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Eur J Oncol Nurs. 2016 Feb;20:113-8. doi: 10.1016/j.ejon.2015.06.009. Epub 2015 Jul 4.

The influence of a department's psychosocial climate and treatment environment on cancer patients' anxiety during radiotherapy.

Author information

1
Umeå University, Institute of Design, SE 901 87 Umeå, Sweden. Electronic address: tara.mullaney@umu.se.
2
Umeå University, Department of Radiation Sciences, SE 901 87 Umeå, Sweden; Karolinska University Hospital, Division of Medicine and Surgery 1, SE 171 76 Stockholm, Sweden.
3
Karolinska Institute, Department of Learning, Informatics, Management and Ethics, SE 171 77 Stockholm, Sweden; Regional Cancer Centre, Stockholm Gotland, Box 6909, SE 102 39 Stockholm, Sweden.
4
Umeå University, Department of Radiation Sciences, SE 901 87 Umeå, Sweden.
5
School of Nursing and Midwifery, La Trobe University, Melbourne, Australia; Umeå University, Department of Nursing, SE 901 87 Umeå, Sweden.

Abstract

PURPOSE:

The objective of this study is to determine whether there is a relationship between cancer patients' perceptions of the person-centeredness of their treatment experience and their anxiety levels during treatment.

METHOD:

A questionnaire was distributed to adult cancer patients going through external beam radiotherapy (RT) with curative intent at a university hospital in Sweden (n = 892), which included two surveys, the State Trait Anxiety Inventory-state specific questions (STAI-S), and the Patient-centered Climate Questionnaire (PCQ) and additional treatment-specific questions. Eligible patients were provided with the questionnaire on their seventh day of RT by an RT-nurse.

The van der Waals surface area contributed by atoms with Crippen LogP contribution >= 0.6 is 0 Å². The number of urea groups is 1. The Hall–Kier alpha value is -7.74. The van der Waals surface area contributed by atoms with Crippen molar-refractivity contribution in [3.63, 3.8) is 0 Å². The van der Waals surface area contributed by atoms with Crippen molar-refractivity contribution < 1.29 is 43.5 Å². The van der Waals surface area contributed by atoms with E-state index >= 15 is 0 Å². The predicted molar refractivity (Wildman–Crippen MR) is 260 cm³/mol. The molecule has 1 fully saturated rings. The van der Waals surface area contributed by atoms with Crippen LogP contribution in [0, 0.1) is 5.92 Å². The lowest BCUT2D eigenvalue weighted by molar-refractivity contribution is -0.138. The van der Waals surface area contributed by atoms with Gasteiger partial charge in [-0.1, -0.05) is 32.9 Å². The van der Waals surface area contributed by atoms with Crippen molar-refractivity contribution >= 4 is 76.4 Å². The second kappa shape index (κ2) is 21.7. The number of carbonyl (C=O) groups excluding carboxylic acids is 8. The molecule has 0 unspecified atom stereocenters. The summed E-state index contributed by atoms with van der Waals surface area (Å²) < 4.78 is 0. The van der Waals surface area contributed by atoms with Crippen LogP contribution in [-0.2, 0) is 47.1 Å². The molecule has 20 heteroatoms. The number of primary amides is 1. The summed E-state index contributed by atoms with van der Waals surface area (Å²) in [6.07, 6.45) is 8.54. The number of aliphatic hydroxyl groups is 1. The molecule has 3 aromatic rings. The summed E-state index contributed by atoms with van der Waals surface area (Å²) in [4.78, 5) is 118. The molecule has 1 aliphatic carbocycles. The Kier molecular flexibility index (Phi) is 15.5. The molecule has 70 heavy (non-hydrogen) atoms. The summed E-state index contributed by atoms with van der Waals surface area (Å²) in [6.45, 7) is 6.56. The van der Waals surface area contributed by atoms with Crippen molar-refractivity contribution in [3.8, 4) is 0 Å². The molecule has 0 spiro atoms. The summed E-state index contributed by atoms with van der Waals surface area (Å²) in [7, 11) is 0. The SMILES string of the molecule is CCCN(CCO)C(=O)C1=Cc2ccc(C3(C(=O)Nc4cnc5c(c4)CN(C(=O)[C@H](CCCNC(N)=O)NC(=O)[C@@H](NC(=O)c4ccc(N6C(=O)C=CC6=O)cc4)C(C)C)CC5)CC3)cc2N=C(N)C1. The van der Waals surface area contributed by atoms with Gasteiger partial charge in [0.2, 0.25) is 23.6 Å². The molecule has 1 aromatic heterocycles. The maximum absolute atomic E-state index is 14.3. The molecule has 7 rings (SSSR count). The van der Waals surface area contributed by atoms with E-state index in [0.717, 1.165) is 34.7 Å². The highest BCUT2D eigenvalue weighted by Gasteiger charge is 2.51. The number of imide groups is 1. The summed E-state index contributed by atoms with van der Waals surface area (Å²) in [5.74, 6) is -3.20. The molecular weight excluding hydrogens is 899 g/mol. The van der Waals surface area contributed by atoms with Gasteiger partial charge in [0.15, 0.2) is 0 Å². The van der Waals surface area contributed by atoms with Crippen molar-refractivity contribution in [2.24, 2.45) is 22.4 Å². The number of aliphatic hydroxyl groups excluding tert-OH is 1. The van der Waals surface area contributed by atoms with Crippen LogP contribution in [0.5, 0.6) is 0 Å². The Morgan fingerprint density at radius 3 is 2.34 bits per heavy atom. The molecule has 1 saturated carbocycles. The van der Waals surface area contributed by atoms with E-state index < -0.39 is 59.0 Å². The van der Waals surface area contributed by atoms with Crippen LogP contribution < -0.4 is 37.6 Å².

RESULTS:

Statistical analysis showed a significant negative relationship between STAI-S scores and PCQ scores, and a significant positive relationship between the Treatment Environment questions and the STAI-S scores. Multivariate regression modeling found the PCQ subscale of safety to have the strongest negative association with STAI-S scores, showing that a climate of safety can significantly decrease patient situational anxiety levels. On the other hand, difficulty tolerating the overall treatment experience, worry about the treatment equipment, or feelings of isolation or claustrophobia within the treatment room all significantly factor into increases in patient-reported situational anxiety levels.

CONCLUSION:

Both the treatment environment and the psychosocial climate of the RT clinic significantly impact cancer patient state anxiety levels. These findings suggest that actively employing a person-centered approach during RT, and designing the treatment environment to be more attentive to the patient experience can both play a significant role in decreasing patient situational anxiety during treatment.

KEYWORDS:

Anxiety; PCQ; Patient experience; Person-centered care; Radiotherapy; STAI; Treatment environment

PMID:
26153544
DOI:
10.1016/j.ejon.2015.06.009
[Indexed for MEDLINE]

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